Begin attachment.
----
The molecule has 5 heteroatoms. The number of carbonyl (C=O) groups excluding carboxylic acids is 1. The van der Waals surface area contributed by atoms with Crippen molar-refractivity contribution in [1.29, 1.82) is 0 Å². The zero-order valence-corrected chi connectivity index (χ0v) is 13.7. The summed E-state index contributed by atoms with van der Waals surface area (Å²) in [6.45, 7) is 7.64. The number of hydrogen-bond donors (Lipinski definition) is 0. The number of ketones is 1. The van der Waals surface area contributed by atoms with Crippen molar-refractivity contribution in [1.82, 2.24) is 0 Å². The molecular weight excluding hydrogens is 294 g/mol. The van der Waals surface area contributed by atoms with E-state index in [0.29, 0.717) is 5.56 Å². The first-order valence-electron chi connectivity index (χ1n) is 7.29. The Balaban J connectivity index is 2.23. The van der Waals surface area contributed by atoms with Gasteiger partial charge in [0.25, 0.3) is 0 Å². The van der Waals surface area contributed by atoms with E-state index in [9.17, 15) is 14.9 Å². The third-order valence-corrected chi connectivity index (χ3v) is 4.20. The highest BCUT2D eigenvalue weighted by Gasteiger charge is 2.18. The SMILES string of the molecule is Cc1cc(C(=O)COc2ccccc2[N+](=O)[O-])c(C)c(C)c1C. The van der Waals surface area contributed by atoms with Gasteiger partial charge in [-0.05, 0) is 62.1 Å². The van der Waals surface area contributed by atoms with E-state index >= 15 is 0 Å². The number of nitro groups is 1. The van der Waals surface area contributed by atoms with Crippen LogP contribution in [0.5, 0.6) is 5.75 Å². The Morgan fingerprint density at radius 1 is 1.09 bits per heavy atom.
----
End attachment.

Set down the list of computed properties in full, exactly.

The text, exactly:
The molecule has 5 heteroatoms. The number of carbonyl (C=O) groups excluding carboxylic acids is 1. The van der Waals surface area contributed by atoms with Crippen molar-refractivity contribution in [1.29, 1.82) is 0 Å². The zero-order valence-corrected chi connectivity index (χ0v) is 13.7. The summed E-state index contributed by atoms with van der Waals surface area (Å²) in [6.45, 7) is 7.64. The number of hydrogen-bond donors (Lipinski definition) is 0. The number of ketones is 1. The van der Waals surface area contributed by atoms with Crippen molar-refractivity contribution in [1.82, 2.24) is 0 Å². The molecular weight excluding hydrogens is 294 g/mol. The van der Waals surface area contributed by atoms with E-state index in [0.29, 0.717) is 5.56 Å². The first-order valence-electron chi connectivity index (χ1n) is 7.29. The Balaban J connectivity index is 2.23. The van der Waals surface area contributed by atoms with Gasteiger partial charge in [0.25, 0.3) is 0 Å². The van der Waals surface area contributed by atoms with E-state index in [9.17, 15) is 14.9 Å². The third-order valence-corrected chi connectivity index (χ3v) is 4.20. The highest BCUT2D eigenvalue weighted by Gasteiger charge is 2.18. The SMILES string of the molecule is Cc1cc(C(=O)COc2ccccc2[N+](=O)[O-])c(C)c(C)c1C. The van der Waals surface area contributed by atoms with Gasteiger partial charge in [-0.05, 0) is 62.1 Å². The van der Waals surface area contributed by atoms with E-state index >= 15 is 0 Å². The number of nitro groups is 1. The van der Waals surface area contributed by atoms with Crippen LogP contribution in [0.5, 0.6) is 5.75 Å². The Morgan fingerprint density at radius 1 is 1.09 bits per heavy atom.